Trans Rights: Why The Government Shouldn't Choose A Restroom For You

by Hanna Mallette

Most would agree restroom use is a human right, since urination and defecation are bodily functions we can't control.

While many may not think twice about running to the nearest bathroom to relieve their needs, those who identify as disabled, LGBTQ or genderqueer are vulnerable to scrutiny, ridicule and even violence in these places and spaces.

Bathrooms that are intended to cater only to males or females are sometimes not entirely mindful toward the various necessities people may require when using the restroom, such as changing tables or feminine products for trans men who are still menstruating.

There is a need for more gender-neutral bathrooms in public places in order to accommodate those who fall out of the cisgender, heteronormative and able-bodied categories.

According to author and City University of New York professor, Judith Lorber, gendered bathrooms became a "contentious feminist issue" two decades ago because "gendered bathrooms perpetuated gender inequality because there were never enough ladies' rooms to match their greater need."

The argument for having more gender-neutral bathrooms is a "battle for the recognition of the rights of people with all sorts of bodies,” said Lorber.

This stance may be uncomfortable for some cisgender people, as they claim they don't feel comfortable sharing public restrooms with trans people, or they feel their gender or sexuality is threatened by the presence of someone who is trans, gay, lesbian, bisexual or identifies as queer.

For those who are trans, some may not "pass" as the gender they identify with (according to their peers), and they may be forced into using a bathroom that doesn't correlate with their gender.

Some transphobic and/or homophobic people have even taken it upon themselves to police these spaces, as they believe trans, gays, lesbians, bisexuals or those who identify as queer are in the wrong place and should take their bathroom needs elsewhere.

Chrissy Polis, a trans-woman in her mid-20s, was attacked three years ago at McDonald's in Rosedale, MD, for trying to use the women's bathroom.

An employee filmed the assault rather than trying to help Polis, and the footage went viral.

After this incident occurred, Polis was "afraid to go outside" for simply trying to use a public restroom, a privilege that many of us take for granted.

Even for those trans people who do "pass," issues may still arise when they choose which gendered bathroom to use.

In some states, politicians are trying to pass bills that "make it a crime for transgender people to use public facilities, including bathrooms and dressing rooms, that accord with their affirmed gender." This promulgates the dated idea only those who have vaginas are women, and only those who have penises are men.

In March 2015, Michael Hughes, a trans man from Minnesota, began posting selfies on social media from women's bathrooms to protest the discrimination trans people are facing.

In a photo Hughes posted to Twitter, he states:

"I am a transman who was born female, but has transitioned to male. I am the man who will show up in the women's restroom[s] should bills like Florida's #hb583 and Minnesota's #sf1543 pass. Trans* people are not trying to invade your space, we simply want somewhere to use the bathroom, or shower... just like you."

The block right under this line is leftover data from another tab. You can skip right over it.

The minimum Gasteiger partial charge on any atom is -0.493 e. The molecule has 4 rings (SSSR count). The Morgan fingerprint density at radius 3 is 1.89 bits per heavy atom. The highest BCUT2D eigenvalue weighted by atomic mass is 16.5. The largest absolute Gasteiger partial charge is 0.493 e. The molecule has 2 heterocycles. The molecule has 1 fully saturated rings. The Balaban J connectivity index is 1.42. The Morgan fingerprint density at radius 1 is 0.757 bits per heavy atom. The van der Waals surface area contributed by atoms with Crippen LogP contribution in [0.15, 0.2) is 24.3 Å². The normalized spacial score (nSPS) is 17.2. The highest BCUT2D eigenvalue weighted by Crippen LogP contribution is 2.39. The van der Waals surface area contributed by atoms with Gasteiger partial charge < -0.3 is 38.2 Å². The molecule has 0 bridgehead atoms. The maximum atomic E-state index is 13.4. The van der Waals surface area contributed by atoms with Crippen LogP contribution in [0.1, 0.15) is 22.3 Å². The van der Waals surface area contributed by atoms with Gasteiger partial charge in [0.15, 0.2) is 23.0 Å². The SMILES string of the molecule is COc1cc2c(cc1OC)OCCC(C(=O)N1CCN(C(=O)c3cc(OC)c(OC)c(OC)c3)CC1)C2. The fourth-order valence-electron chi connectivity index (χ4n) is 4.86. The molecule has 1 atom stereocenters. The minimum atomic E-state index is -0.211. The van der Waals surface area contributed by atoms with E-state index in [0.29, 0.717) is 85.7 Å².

Other states allow trans people to take their discrimination cases to court, but they are only secure under laws that protect those with disabilities.

Genderqueer people, who may identify as neither man nor woman, might also be forced to choose a male or female bathroom, both of which may not be desirable choices.

Gays, lesbians, bisexuals and those who identify as queer may be vulnerable to torment in bathrooms, due to the disapproval of their sexuality.

Men may not want women in a men's bathroom, as their privates may be exposed while they are using the urinal. In a reverse situation, many women might argue they wouldn't want a man in the bathroom because they would feel violated and unsafe.

I can understand where some women may come from with concerns for their safety, as gender-neutral bathrooms with multiple stalls may cause unwanted confrontations or harassment.

This is why individual bathrooms would be an ideal choice to accommodate every person.

In order to address the various issues surrounding bathroom politics, PISSAR (People in Search of Safe and Accessible Restrooms) was created at the University of California, Santa Barbara, and it is currently working to "document and address the problem of bathroom access" for those with disabilities, or those who don't conform to gender norms.

PISSAR also recognizes how these marginalized groups intersect, and it is working with authoritative figures from its university to protect people's right to accessible restrooms.

It also hopes to work with architects who will design bathrooms that can cater to people with different types of bodies.

With groups like PISSAR, people facing bathroom discrimination are getting the representation they need, and they are helping to spread awareness about bathroom politics that are often overlooked.

Individual gender-neutral bathrooms, while not entirely efficient for accommodating many people at once, will offer the most privacy and safety for people's restroom use.

Like PISSAR, more universities, businesses, companies and government agencies should work toward bathrooms that will not discriminate against those outside of cisgender, heterosexual and able-bodied identities.